As for the modus operandi implemented by the offenders, they would operate in terms of risk and uncertainty assessment, as would legally-oriented economic operators. For Keynes, the risk relates to events that can be treated through a calculation, quantifying the frequency of occurrence of an event. Let us assume that offenders operate ‘scientifically’, that is, trying to minimize all the risks that their illegal practice entails. Therefore, by maximising personal profit and minimizingcollective profit, they would act on the basis of a rationality criterion. Instead, as far as risk appetite according to Kahneman and Tversky (1979), it is more evident when trying to avoid a loss rather than achieve a gain. According to the news in the newspapers, in the various groups of offenders who commit corrupt offenses in association with crime, there is often a very clear differentiation of roles. There is commonly a dominus or more dominus, which concede the illicit to be put in place, there are then some intermediate figures of relief and connection between the dominus and the performers. The hypothesis proposed is that the latter, that is, the executors, would act according to Kahneman and Tversky’s principle (1979), that is, not so much to earn but rather to minimise the losses that their refusal to operate unlawfully would bring (loss of work, exclusion from the group, mobbing, etc.).

As Ferrari and Romano (1999) point out, the man of antiquity was immersed in a network of relationships, obligations, and customs shared within his community, such as to leave him little freedom for the impersonal activity of exchanging goods. In fact, the economic agent in antiquity bartered goods of equivalent value and the currency was subordinated to the goods. On the other hand, the economic agent in the contemporary era conducts his business transactions without personal constraints and psychological conditioning. In modern corrupt scenarios, often also accompanied by associative crime, there is a network of courtesies and favours between private entrepreneurship and civil servants that has ‘all the taste of a leap into the past’. That is, personal constraints and psychological conditioning in bargaining, lost over the centuries, return to the sick modern economy of corruption. In fact, the donation of money given to ensure the winning of a tender (i.e. the classic bribe) is often joined by various types of utility: hiring of relatives and/or friends at companies and public bodies, sponsorship of travel, various gifts (jewelery, watches, etc.). In short, these are all actions aimed at creating and nurturing personal constraints useful for the consolidation of the corrupt machine. Corruption is therefore an unintentional movement, therefore a regressive social practice.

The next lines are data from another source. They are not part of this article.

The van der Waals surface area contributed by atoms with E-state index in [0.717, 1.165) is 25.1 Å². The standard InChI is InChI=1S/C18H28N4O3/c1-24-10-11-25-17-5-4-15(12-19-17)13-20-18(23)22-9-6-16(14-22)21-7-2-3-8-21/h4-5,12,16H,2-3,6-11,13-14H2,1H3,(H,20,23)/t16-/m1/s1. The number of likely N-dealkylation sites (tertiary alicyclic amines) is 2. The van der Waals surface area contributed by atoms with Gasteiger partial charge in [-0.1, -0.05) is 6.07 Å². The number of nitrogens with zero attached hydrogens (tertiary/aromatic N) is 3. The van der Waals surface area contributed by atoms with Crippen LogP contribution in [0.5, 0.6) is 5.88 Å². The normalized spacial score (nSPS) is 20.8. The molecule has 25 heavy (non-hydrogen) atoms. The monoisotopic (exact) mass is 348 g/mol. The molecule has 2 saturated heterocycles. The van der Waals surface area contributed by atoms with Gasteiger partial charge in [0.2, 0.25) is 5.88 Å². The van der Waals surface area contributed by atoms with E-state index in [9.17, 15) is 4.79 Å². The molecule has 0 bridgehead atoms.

3.3 Reflections drawn to the psychology of consumption

The decision-making process that guides the Public Administration should always be oriented toward a rational choice criterion in the procurement of goods and services. Such decision-making, based on an objective assessment of the characteristics of those goods and services, as well as their prices, would make it possible to create an order of preferences among all available alternatives (Oliviero & Russo, 2013). Decision-making about the purchase normally involves three steps:

1) the search for information on available goods and services and their prices;

2) the evaluation of the information collected and the comparison between the different possible options;

3) the resulting choice of the product and/or service to be purchased.

How a public body seeks and collects information on goods and/or services to be acquired could, for example, be through an exploratory survey, involving a number of economic operators. This step would result in an initial assessment of the tenders received and any decision (internal to the institution) to instruct a public tendering procedure.

A final reflection is now being proposed on how to search for preliminary information for a purchase (Oliviero & Russo, 2013). The consumer would search for preliminary information according to the following four ways:

  1. Active search: the consumer deliberately goes in search of information that could allow him a better choice;
  2. Passive search : the consumer collects information as exposed to advertising communications, as he comes into contact with the sales network of the product;
  3. Internal search : the consumer uses information already stored in his or her archives, and therefore already acquired;
  4. External research: the consumer turns to external sources to gain information about the product.

(A cura di Aurelio Calcagno – Traduzione in inglese di Francesca D’Ingillo)

Rivista scientifica digitale mensile (e-magazine) pubblicata in Legnano dal 2013 – Direttore: Claudio Melillo – Direttore Responsabile: Serena Giglio – Coordinatore: Pierpaolo Grignani – Responsabile di Redazione: Marco Schiariti
a cura del Centro Studi di Economia e Diritto – Ce.S.E.D. Via Padova, 5 – 20025 Legnano (MI) – C.F. 92044830153 – ISSN 2282-3964 Testata registrata presso il Tribunale di Milano al n. 92 del 26 marzo 2013